9. Dezember – Der Adventskalender
Christmas Cards – Weihnachtskarten
The custom of sending Christmas cards began in England in 1843 when Henry Cole (1808-1882) had 1,000 cards printed with the simple message: “A Merry Christmas and a Happy New Year to You.” The first Christmas card featured a hand-colored lithographed image (by artist John Callcott Horsley) of a Victorian family enjoying Christmas dinner.
In 1874 the custom began in the United States when the German immigrant printer Louis Prang (1824-1909) began publishing multicolored chromolithographic (“chromos”) Weihnachtskarten in Boston. These were the first commercial, widely available holiday cards in the US. Rather than holly or mistletoe, Prang’s Christmas cards featured a sprig of three Killarney roses with the words “Merry Christmas.” It is said that his cards were so popular that young women entered in their diaries how many “Prangs” they received during the holiday season. At its height around 1881, Prang’s company was printing an estimated five million Christmas cards annually, making him the “Father of the American Christmas Card.” Ironically, the massive import of cheaper Christmas cards from Germany in the late 1880s forced Prang out of business by 1890. Another American card innovation came in 1915 when the Hall brothers (later Hallmark) in Kansas City, Missouri introduced a larger 4×6-inch card “book” format.
Although Germany was exporting cards, it was not until the early 1900s that Christmas cards became common in Germany itself. Before that, beginning around 1800, it was more common in German-speaking Europe to send New Year’s rather than Christmas cards – a custom that some German families still practice today.
The invention of lithographic printing by the German Alois Senefelder (1771-1834) around 1798 soon led to a boom in both Christmas and New Year’s cards. In the 1800s various firms and professions in Austria and Germany began the tradition of sending or giving out New Year’s wishes to their clients and customers. For instance, a popular Vienna Kaffeehaus distributed hand-colored lithographed New Year’s cards to regular customers. Later, chimney sweeps (Kaminfeger) had their own special New Year’s cards depicting sweeps in a winter setting. Other professions had similar cards.
A more unusual “card” was produced by the Königliche Eisengießerei (Royal Iron Foundry) in Berlin. For the new years 1815 through 1820 the foundry issued square cast-iron plaques depicting winter scenes with reliefs of the foundry’s products. The 1815 metal card showed a copy of a steam engine and the grave memorial for Theodor Körner that the foundry had manufactured. The 1816 card featured the first locomotive ever built in Germany.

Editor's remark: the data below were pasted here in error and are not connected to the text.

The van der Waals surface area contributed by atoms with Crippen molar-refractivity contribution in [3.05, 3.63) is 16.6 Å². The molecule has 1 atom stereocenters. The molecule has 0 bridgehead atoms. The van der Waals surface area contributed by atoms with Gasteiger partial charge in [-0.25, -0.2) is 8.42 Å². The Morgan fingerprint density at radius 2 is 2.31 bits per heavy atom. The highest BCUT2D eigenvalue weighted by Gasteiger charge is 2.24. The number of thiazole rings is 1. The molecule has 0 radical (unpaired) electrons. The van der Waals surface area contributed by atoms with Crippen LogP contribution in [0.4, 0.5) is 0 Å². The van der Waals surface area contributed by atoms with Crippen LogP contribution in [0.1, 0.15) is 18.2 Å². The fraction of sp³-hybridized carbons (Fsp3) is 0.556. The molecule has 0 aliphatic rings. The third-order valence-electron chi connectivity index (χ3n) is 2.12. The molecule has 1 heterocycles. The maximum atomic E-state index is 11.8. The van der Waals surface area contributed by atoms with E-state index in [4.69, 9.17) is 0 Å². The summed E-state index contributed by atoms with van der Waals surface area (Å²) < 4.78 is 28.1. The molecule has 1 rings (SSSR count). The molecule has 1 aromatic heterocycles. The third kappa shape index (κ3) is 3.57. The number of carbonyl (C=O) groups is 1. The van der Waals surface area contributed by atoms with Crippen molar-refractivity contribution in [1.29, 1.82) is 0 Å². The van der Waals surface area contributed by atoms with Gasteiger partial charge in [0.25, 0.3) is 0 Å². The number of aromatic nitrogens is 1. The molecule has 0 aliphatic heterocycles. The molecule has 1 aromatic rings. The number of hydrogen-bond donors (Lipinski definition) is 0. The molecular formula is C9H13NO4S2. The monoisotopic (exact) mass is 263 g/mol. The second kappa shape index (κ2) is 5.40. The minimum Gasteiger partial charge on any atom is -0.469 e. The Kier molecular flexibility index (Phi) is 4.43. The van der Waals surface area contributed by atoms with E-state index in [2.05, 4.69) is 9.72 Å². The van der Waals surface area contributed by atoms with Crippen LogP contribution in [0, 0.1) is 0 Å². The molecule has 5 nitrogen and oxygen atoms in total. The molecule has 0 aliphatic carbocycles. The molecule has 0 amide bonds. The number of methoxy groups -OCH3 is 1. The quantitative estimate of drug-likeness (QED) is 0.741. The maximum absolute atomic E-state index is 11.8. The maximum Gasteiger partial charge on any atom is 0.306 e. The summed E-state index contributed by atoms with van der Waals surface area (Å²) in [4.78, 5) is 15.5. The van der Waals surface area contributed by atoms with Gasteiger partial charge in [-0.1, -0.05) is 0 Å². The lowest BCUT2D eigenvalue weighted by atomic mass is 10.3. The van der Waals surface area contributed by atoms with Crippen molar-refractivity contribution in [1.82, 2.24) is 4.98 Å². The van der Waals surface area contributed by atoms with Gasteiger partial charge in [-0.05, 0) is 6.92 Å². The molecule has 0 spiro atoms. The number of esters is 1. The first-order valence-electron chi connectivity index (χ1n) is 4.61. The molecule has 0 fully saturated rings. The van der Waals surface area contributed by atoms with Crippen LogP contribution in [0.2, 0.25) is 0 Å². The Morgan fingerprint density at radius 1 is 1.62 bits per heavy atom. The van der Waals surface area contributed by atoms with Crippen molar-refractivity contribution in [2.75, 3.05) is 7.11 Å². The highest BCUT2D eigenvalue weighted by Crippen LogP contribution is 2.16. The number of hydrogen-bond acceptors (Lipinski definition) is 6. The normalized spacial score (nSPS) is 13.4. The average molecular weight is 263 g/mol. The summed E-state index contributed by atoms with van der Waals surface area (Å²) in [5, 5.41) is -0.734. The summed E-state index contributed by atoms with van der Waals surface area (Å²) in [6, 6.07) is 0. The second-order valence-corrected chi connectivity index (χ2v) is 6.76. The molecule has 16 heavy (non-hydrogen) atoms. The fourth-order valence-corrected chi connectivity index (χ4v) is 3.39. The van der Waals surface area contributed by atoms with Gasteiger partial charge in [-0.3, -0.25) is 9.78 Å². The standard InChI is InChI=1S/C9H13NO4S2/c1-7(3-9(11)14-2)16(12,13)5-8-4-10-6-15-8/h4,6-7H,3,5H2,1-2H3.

Of course, conventional printed cards were more common, and they continue to be popular today all around the world. In recent years digital online cards have also become popular.
WEB > Louis Prang (Emotionscards.com – English)
WEB > Louis Prang (Wikipedia – English)
WEB > Weihnachtskarte (Wikipedia – Deutsch)
WEB > Christmas card (Wikipedia – English)
WEB > The greeting card through the ages (AVG) – A history of greeting cards – in English.
WEB > Wer erfand die Weihnachtskarte? (AVG) – A history of both the Christmas celebration and the Christmas card – in German (updated 2015). Also in English.
AT THE GERMAN WAY
- Christmas from A to Z – German Christmas traditions and terms
- Advent – The Latin word means “arrival.” This custom begins on the first Advent Sunday around December 1.
- Krampus, the Christmas Devil of Alpine Europe – The good bishop-like St. Nicholas has a demonic, nasty companion known as Krampus.
- Photo Gallery: Christmas in Germany – Berlin – A visual tour of Christmas markets and other December sights in Berlin
- Christmas in the USA and Germany– A comparison chart
- German Christmas Carols – Popular carols with lyrics in German and English
- Barbarazweig – The legend and the Christmas custom
- Epiphany and the Sternsinger – January 6 in the Germanic Christmas tradition
- Erntedank (“harvest thanksgiving”) or Erntedankfest in Germany and Austria is different from the American Thanksgiving tradition.
- St. Nicholas – The many German St. Nicks
- Thomas Nast created the modern Santa image.
- The Christmas Pickle Ornament – Fact or fiction?
- Silent Night (Stille Nacht) – Our “Silent Night” page has the true story and related links.
- Holidays and Celebrations in Austria, Germany and Switzerland
- Glass Ornaments – a history
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